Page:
The final big difference is that I’ve seen a lot of organizations and NGOs work for the cause of children but for us, we feel that we have a responsibility toward these children, above all we strongly feel that we have a calling. When we started this program, we never had a penny in our hands, we never approached anybody for funds, we just volunteered. Our heart is in it. It is not just because someone has assigned this responsibility to us, it’s not as if some funding agency came to us and assigned this task. This passion came from our heart, and it is there to stay as long as there are children in need.



What are the challenges of running an NGO here in Hyderabad?

“Many NGOs in this country are actually corrupt… It is hard when people assume you are dishonest because of the reputation of other NGOs.”

First, the biggest challenge is lack of funds—that is the most major thing that affects an NGO. Many people do not trust NGOs in India, because many NGOs in this country are actually corrupt. Spandana is our personal mission, our life’s work, and to accomplish our mission, we need to ask people [for funds]. But it is hard when people lack trust and assume that you are corrupt or dishonest because of the reputation of other corrupt NGOs.

There is also problem with the neighborhoods we have operated in. When we ran this program in colonies renting homes, everyone sympathized with what we were doing for these needy children but they never wanted us to keep these children in their neighbourhoods. We had to move children from one place to the other several times before God heard us and we finally have a place of our own, thanks to the help of World’s Children. Before World’s Children helped us obtain our very own property for the children’s home, we were struggling to pay the rent every month at the previous homes where we have sheltered our children, and we have sold most of our own personal assets to pay our rent and other necessary costs for the children’s home.

How do you measure the success of Spandana?

Photo Credit: Anjali Daryanani

Photo Credit: Anjali Daryanani

Every child under our care is having a healthy, happy, enriching and beautiful childhood. We are giving the children their right to be a child, and not have to face the dark realities of homelessness, poverty, and abuse that they previously faced. We are able to provide these children with everything that we possibly can—nutritious food, shelter, clothing, education, and health through our initiative.

But every child wants to do something and become someone big in life. In order to realize those goals for them, we need to work hard. One of my measures of success would be that every child should have a sponsor to support their education until they complete their graduation. Another success indicator is all the children reaching their career goals in next five to eight years and we see them as doctors, engineers, anything that they have their goals set on. They are happy and already make us proud with their achievements.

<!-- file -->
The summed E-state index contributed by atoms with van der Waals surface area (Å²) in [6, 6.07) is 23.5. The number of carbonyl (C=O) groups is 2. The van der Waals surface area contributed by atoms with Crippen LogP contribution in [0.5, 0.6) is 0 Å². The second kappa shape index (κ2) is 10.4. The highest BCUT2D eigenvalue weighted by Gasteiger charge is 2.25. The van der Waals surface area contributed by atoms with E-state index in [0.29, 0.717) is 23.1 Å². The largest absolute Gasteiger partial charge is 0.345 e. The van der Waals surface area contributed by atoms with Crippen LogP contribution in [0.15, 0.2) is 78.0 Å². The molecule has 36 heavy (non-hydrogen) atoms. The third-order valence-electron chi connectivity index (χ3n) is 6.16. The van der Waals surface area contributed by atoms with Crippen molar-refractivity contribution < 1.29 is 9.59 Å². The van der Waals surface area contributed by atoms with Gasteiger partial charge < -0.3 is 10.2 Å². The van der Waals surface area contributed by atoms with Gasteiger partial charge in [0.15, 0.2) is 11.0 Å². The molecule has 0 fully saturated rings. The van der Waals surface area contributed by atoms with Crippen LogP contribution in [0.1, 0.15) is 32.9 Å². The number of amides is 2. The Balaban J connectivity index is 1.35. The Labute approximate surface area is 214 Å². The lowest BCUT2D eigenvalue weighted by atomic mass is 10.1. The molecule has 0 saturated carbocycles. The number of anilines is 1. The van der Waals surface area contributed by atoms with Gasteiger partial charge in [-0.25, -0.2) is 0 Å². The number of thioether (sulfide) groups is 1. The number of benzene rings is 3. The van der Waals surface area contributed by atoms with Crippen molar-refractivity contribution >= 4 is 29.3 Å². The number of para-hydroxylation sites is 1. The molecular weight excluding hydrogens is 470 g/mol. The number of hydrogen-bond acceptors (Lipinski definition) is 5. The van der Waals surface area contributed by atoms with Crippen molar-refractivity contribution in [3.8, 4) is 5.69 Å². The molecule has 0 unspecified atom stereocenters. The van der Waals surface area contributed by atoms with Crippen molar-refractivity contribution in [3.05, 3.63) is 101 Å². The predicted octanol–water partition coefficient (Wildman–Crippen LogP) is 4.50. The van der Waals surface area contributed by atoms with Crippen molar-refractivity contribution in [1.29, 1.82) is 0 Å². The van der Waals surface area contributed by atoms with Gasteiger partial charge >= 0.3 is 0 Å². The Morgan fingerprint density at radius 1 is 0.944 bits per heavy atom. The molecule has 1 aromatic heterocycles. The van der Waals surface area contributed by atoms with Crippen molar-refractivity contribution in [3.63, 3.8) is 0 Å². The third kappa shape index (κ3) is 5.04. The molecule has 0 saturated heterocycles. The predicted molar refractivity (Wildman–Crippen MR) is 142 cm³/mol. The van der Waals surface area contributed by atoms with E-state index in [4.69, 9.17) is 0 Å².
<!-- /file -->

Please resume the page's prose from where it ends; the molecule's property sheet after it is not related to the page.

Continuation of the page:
What is your vision for Spandana’s children and for Spandana as an organization?

“There are 59 children we are able to take care of at Spandana, but with community sponsorships and help of the global community, we in a position to reach many hundreds or thousands of children in need.”

I want to see Spandana’s children at a very high place that they couldn’t even imagine before they came to us. They never knew they could attend an international school. Now, as of last year, with the good work and support being raised by [Director of Development] Anjali Daryanani, we were able to place the children in an excellent school—Indu International School—where they are learning so much and experiencing growth in confidence and personal development.

But that’s not all. After finishing their education, we want them to be self sufficient and have a good life, or to become leaders of positive change in this world, which many of them are likely to be. We feel that since these kids have been offered a second chance in life, and know the true power of a helping hand, they themselves will feel it in their heart to also transform the lives of others in need.

In the future, I hope that Spandana can start a program to sponsor the full education of some of Hyderabad’s most needy and deserving children, whose parents are not able to afford to pay their school fees and meet minimum schooling needs. That is also our vision. There are 59 children we are able to take care of at Spandana, but with community sponsorships and help of the global community, we in a position to reach many hundreds or thousands of children in need.

This interview has been condensed for clarity and brevity. To learn more about Spandana, visit and check out the 15-minute documentary, “Spandana.”

Cover photo: Spandana co-Director Shobha Rani with Children of Spandana. (Photo Credit: Anjali Daryanani)